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View Full Version : Where did you find redemption?



IceM
11-29-2009, 11:12 PM
Okay so, I was reading the Inferno, and my teacher raved about how deep the theme of the possibility of redemption was. So, I read it.

I found a lot of different ideas: sin as an ultimate vice, the inevitability of God's will, etc. But I struggled to find redemption. I mean, I look at how Dante trekked through the various echleons of Hell, seeing the various punishments and the way those sinners suffered as the cause for redemption, while sticking to God's will would redeem your sins. Correct me if I'm wrong: that's just how I interpreted it.

Where did you find redemption in this epic?

IceM
11-30-2009, 08:56 PM
22 views. No one found redemption AT ALL?

dgang03
01-11-2010, 10:32 AM
Ice,
I would say redemption is more present in Purgatorio, the 2nd part of the Divine Comedy. Inferno is mostly about recognizing and renouncing sin. Purgatorio is where redemption is clearer. Paradiso is about accepting God's love and light.

However, you can see it in Inferno a little bit. In circles 2 through 5, Dante sees sins of incontinence (loss of control). He is sympathetic at the beginning, in part because he himself is most guilty of lust (for Beatrice) and in part because he is early on the journey and hasn't fully turned from sin. By circle 5, he expresses a desire to see the damned tortured, for which Virgil praises him. By circle 9, he actually attacks one of the people he sees there. So he gradually grows more hostile toward the sinners he sees (who, in death, are inseparable from the sins and incapable of redemption).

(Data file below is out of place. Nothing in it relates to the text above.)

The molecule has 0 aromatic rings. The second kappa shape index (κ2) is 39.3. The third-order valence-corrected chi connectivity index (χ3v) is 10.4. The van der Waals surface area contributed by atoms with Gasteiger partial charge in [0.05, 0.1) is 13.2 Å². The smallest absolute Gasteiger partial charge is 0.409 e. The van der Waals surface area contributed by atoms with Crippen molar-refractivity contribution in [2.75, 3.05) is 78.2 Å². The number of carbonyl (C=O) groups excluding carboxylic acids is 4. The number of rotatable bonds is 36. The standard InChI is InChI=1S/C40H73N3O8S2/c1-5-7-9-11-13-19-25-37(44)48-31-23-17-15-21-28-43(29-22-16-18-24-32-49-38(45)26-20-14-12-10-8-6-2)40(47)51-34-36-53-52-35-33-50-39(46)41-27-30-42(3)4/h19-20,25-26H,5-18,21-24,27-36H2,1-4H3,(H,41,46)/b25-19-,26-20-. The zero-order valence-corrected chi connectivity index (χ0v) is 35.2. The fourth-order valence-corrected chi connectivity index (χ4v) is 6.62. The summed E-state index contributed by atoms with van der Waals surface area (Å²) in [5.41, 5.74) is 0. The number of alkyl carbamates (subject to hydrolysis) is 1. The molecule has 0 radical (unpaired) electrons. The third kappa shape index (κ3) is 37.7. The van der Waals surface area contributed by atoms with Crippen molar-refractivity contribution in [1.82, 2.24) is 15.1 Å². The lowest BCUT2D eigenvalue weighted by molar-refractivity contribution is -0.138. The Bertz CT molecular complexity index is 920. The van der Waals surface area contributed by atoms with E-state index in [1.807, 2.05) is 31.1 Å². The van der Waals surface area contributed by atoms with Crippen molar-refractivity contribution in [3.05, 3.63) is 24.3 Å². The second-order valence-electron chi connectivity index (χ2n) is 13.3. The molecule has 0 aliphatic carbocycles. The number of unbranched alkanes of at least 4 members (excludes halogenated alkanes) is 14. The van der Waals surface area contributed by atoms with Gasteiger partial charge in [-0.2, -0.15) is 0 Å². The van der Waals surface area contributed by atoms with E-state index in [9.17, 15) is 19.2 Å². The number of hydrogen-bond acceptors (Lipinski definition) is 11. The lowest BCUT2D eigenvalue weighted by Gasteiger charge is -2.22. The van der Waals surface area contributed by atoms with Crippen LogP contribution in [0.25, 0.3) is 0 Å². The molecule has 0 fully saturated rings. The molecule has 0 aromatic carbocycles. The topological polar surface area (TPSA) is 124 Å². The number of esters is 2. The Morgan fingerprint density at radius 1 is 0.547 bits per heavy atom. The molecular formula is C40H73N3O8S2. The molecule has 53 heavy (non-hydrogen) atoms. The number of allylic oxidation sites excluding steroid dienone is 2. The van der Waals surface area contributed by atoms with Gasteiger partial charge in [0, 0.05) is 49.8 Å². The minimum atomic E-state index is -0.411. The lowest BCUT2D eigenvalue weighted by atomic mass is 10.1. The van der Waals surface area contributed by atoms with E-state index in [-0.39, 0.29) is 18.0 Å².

Also, Dante's journey begins on Good Friday and he emerges from Hell on Easter Sunday, so it's the same journey Christ took -- a journey to redeem the world.

Dinkleberry2010
01-11-2010, 10:36 AM
One of the fascinating things I find in The Inferno is Dante places some of the earlier popes in torment--I mean they are deep in hell.